Bone marrow or/and peripheral blood (PB) samples obtained from 101 patients with AML (observation period 1988–2006) were investigated. Median age was 58 years (range 15–89 years), and the female:male ratio 1:0.9. Diagnoses were established using criteria of the French–American–British (FAB) study group (Bennett et al., 1985). Accordingly, patients were diagnosed to have AML M0 (n=7), AML M1 (n=17), AML M2 (n=9), AML M3 (n=4), AML M4 (n=23), AML M4eo (n=5), AML M5 (n=13), AML M6 (n=4), AML M7 (n=1), and secondary AML (n=18). In patients with SM‐AML, the WHO type of AML (Brunning et al., 2001) is also provided. The patients' characteristics are summarized in 1, 2A, 2B. In 86 patients, BM was investigated; and in 15 patients, only PB was available for mutation analysis. Each patient gave written informed consent before BM or PB was obtained.

Table 1

Characteristics of patients with AML

Table 2A

Characteristics and diagnosis of patients with SM‐AML at various times of investigation.

Table 2B

Characteristics of patients with SM‐AML.

2.2. Isolation of total RNA and cDNA synthesis

BM or PB mononuclear cells (MNC) were isolated by centrifugation using Ficoll. Aliquots of 1×107 cells were lysed by addition of 1.6mL RNAzol B (Biotecx, Houston, TX). RNA was extracted from MNC and from HMC‐1 cells according to a published protocol (Fritsche‐Polanz et al., 2001). One μg of total RNA was reverse transcribed into cDNA in the presence of murine leukemia virus reverse transcriptase (MMLV‐RT, Gibco, Gaitherburg, MD) and random hexamer primers (Amersham Pharmacia, Freiburg, Germany) in a final reaction volume of 20μL. cDNA synthesis was performed at 37°C (60min) followed by heat inactivation at 95°C (5min). The reaction samples were diluted to 100μL with Tris‐EDTA buffer.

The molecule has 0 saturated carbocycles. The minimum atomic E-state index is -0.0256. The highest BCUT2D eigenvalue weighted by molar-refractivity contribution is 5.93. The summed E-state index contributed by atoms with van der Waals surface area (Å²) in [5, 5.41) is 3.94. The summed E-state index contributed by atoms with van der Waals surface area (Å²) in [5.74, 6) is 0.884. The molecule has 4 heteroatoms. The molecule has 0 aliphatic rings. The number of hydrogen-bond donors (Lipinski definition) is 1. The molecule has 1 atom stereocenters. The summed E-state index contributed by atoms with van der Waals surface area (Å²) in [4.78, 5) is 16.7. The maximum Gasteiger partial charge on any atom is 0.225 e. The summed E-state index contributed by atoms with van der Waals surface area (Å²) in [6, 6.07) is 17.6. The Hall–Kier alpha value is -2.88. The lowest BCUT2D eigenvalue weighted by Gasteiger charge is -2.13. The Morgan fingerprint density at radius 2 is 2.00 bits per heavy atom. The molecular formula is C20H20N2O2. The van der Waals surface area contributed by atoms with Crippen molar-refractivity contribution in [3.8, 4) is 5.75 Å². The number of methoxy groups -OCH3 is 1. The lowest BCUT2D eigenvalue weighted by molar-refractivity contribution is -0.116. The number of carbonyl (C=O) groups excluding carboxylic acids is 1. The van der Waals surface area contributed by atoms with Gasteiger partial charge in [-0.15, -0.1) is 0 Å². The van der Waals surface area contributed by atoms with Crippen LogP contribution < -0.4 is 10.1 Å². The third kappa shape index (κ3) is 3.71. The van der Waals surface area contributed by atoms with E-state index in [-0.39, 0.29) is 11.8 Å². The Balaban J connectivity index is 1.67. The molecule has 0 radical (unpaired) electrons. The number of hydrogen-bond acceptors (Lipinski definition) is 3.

2.3. Analysis of KIT mutations

KIT mutation analysis was performed by PCR amplification and restriction fragment length polymorphism (RFLP) analysis. The mutations investigated, the PCR primer sequences, number of PCR cycles, the restriction enzymes and the RFLP fragments generated are summarized in Table 3. PCR reactions included 3μL of cDNA in a 50μl reaction volume containing 10mM Tris–HCl (pH 8.3), 50mM KCl, 0.1 % Triton X‐100, 50pmol of each primer, 1.5mM MgCl2, 200μM of each dNTP, and 1.25 units of AmpliTaq Gold DNA Polymerase (PE Biosystems, Foster City, CA). The thermal cycling conditions were: denaturation at 94°C (1min), annealing at 55°C (2min), and extension at 72°C (1min), preceded by an initial denaturation step at 94°C for 6min, and a terminal extension step of 10min at 72°C (MultiCycler PTC 200, MJ Research, Miami, FL). PCR amplification products were analyzed on 6% polyacrylamide gels (Novex, San Diego, CA) and were stained with SYBR Green I (Molecular Probes, Eugene, Oregon) before RFLP analysis. RFLP analysis was performed using enzymes specifically cleaving KIT codons without mutation (Table 3). For detection of KIT D816V a previously described RFLP system cutting mutant KIT was applied (Fritsche‐Polanz et al., 2001). All digests were analyzed by electrophoresis through 6% polyacrylamide gels as described above for PCR products.

2.4. Determination of sensitivity of RFLP systems